I'm working with a database of 60+ tables and I'm trying to write a python function that takes in the tables you wish to work with, and outputs the join statement(s) you should be using to connect those tables. I've put all 60 tables into an ordered dictionary as shown below, that lists the name of the table, the primary key, and foreign keys within each table.

OrderedDict({
    'table1_name':{'pk':'id', 'fk':{'table2_name':'table2_id', 'table3_name':'table3_id'}}
    'table2_name':{'pk':'id'},
    'table3_name':{'pk':'id', 'fk':{'table1_name':'table1_id'}
}) #Etc...

I've started writing a function with little success as the foreign keys intertwine with each other, making it very complex to traverse from table to table and find the shortest path. My attempt at writing a function to do this looked something like so:

def join_creator(main_table, *tables):    
    #Test if we can join other tables directly to main
     try:
        main_table
        main_pk = table_dict[main_table]["pk"]
     except:
        print('No primary key, this cannot be your main table')
        return

     result = f'FROM "public"."{main_table}" \n'
     for table in other_tables:
        try: 
            fk = table_dict[table]['fk'][main_table]
            result += f'LEFT JOIN "public"."{table}" ON {main_table}.{main_pk}={table}.{fk}\n'
        except KeyError:
            pass
     print(result)

To summarize, the input of this function would be something like join_creator('table_1', 'table_2', 'table_3')

and the output would be a string like so:

FROM table_1
LEFT JOIN table_2 ON table_1.id = table_2.t1_id
LEFT JOIN table_3 ON table_1 = table_3.t1_id

Any suggestions on how to accomplish this at a high level would be much appreciated!

1 Answers

2
Community On Best Solutions

Rephrasing, you have a directed graph whose nodes are tables, and directed edges are the foreign keys. If I'm interpreting your meaning correctly, you want to find the smallest set of edges that contains paths from the start node (main table) toward each of the nodes you give.

One thing to ask is whether your graph is acyclic (meaning there is no cycle of foreign keys all referencing each other; a table's child's child's ... child is never the original table). If you don't have cycles, some simplifications can be made, but for the sake of argument, suppose you don't know whether or not there are cycles.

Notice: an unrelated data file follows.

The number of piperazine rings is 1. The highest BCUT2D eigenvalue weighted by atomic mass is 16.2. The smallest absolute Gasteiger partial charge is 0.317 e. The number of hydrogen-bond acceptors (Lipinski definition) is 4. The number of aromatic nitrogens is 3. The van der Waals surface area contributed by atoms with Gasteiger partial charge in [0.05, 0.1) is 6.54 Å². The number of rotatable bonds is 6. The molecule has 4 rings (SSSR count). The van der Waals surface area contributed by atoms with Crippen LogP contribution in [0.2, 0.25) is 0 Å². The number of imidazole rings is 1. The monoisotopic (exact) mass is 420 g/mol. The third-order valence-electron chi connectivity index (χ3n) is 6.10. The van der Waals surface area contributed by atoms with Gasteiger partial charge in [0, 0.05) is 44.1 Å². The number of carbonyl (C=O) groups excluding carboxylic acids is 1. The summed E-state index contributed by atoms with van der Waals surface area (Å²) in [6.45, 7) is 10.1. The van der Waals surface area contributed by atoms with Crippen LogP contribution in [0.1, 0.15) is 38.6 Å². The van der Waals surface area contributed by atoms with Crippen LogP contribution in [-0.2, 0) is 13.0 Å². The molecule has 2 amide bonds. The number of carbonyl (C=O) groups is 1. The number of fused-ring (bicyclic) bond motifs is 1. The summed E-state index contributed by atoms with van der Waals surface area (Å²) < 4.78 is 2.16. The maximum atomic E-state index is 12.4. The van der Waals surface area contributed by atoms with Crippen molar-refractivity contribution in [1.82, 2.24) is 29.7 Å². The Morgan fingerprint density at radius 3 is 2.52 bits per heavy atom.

On the other hand, I will assume that any arbitrary valid join order is really what you want (be careful - that is quite the assumption on your data model!)

One algorithm you could use is a breadth-first search (bfs) to get the shortest path from the main table to each child. This will not be guaranteed to be optimal (it greedily takes the shortest path for each destination node when combining paths somehow could be easier). However, it is certainly a good guess for the optimum, and it copes with the possibility of cycles.

Once you have all of those paths figured out, you have a tree rooted at the main table, and you want to add in the tables to the statement, parents first.

Below is some hasty Python code I wrote that does this. Feel free to refactor or comment for clarity.

from collections import deque


def join_sql(schema, main_table, *tables):
    # for each table, which tables does it connect to?
    children_map = {table:set() for table in schema}
    for child, properties in schema.items():
        parents = properties['fk']
        for parent in parents:
            children_map[parent].add(child)

    # What are all the tables in consideration?
    nodes = set(schema.keys())

    # get a tree of parent tables via breadth-first search.
    parent_tree = bfs(nodes, children_map, main_table)

    # Create a topological ordering on the graph;
    # order so that parent is joined before child.
    join_order = []
    used = {main_table}
    def add_to_join_order(t):
        if t in used or t is None:
            return
        parent = parent_tree.get(t, None)
        add_to_join_order(parent)
        join_order.append(t)
        used.add(t)

    for table in tables:
        add_to_join_order(table)

    lines = [f"FROM {main_table}"]
    for fk_table in join_order:
        parent_table = parent_tree[fk_table]
        parent_col = schema[parent_table]['pk']
        fk_col = schema[fk_table]['fk'][parent_table]
        lines.append(f'INNER JOIN {fk_table} ON {fk_table}.{fk_col} = {parent_table}.{parent_col}')
    return "\n".join(lines)


def bfs(nodes, children, start):
    parent = {}
    q = deque([start])

    while q:
        v = q.popleft()
        for w in children[v]:
            if w not in parent:
                parent[w] = v
                q.append(w)

    return parent



if __name__ == "__main__":
    schema = {'table1_name': {'pk': 'id', 'fk': {'table2_name': 'table2_id', 'table3_name': 'table3_id'}},
              'table2_name': {'pk': 'id', 'fk': {}},
              'table3_name': {'pk': 'id', 'fk': {'table1_name': 'table1_id'}},
              'table4_name': {'pk': 'id', 'fk': {'table3_name': 'table3_id'}},
              'table5_name': {'pk': 'id', 'fk': {'table3_name': 'table3_id'}},
              }
    print(join_sql(schema, 'table2_name', 'table2_name', 'table3_name', 'table4_name', 'table5_name'))


# FROM table2_name
# INNER JOIN table1_name ON table1_name.table2_id = table2_name.id
# INNER JOIN table3_name ON table3_name.table1_id = table1_name.id
# INNER JOIN table4_name ON table4_name.table3_id = table3_name.id
# INNER JOIN table5_name ON table5_name.table3_id = table3_name.id